More from our Q&A with Tiffany:
What can fans of the show expect from Season 4, particularly in terms of plot and themes?
The stories are always packed with lore, quests and adventures, in addition to cool characters we get to meet along the way. Season 4 will have even more new adventures, as well as cool new friends, while embarking on an exciting quest to find one of the Creek’s greatest treasures. In creating these tales, we always try to draw from real-life experiences, and we hope that the audiences can feel a sense of relatability.
What kind of satisfaction do you get out of the show? Of the three main characters, whose personality resonates with you the most?
I love working on “Craig of the Creek” for its dedication to representation, its funny storytelling and the sweet and earnest meanings behind so many of its episodes. Most of all, the amazing crew is what inspires me most about the show.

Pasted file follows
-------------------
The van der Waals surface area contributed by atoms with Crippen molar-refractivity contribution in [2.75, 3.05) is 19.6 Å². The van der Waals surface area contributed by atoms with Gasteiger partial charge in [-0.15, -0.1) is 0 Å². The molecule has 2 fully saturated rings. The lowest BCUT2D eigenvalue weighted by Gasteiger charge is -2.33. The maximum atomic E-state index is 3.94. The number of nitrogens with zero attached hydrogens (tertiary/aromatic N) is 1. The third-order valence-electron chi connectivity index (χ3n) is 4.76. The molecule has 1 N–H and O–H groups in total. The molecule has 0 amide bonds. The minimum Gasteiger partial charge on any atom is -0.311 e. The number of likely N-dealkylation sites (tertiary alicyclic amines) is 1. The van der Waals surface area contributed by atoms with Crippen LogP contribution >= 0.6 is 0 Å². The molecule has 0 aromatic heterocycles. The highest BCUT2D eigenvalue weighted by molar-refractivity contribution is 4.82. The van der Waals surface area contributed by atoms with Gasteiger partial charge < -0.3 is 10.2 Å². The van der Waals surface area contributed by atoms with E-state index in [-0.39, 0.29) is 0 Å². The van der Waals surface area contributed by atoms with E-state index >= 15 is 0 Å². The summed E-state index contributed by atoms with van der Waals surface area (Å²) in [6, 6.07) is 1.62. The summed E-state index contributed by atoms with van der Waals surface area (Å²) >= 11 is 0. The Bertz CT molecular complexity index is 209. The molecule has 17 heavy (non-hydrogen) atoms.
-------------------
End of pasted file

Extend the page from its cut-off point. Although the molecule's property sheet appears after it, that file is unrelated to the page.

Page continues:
I can relate to small parts of each of the main characters: I feel similarly to Kelsey, in that she is dedicated to her imagination and believes wholeheartedly in her own story; I relate to JP, in his oddball interests and sincerity in what he enjoys; and I relate to Craig, whose hyperfocus and dedication to a craft reminds me of how I felt as a kid wanting to practice drawing and other activities just for the sake of improving.
In these three characters, I admire their loyalty to friendship, which inspires me to continue being a good friend to others.
The show has a lot of wonderful, even moving episodes. Can you name your top three favorites?
While it’s very hard to pick among so many gems in the show’s history, there are moments from each episode that stay close to my heart. The three that stand out are “Family Dinner,” “Ground is Lava” and “Ace of Squares.”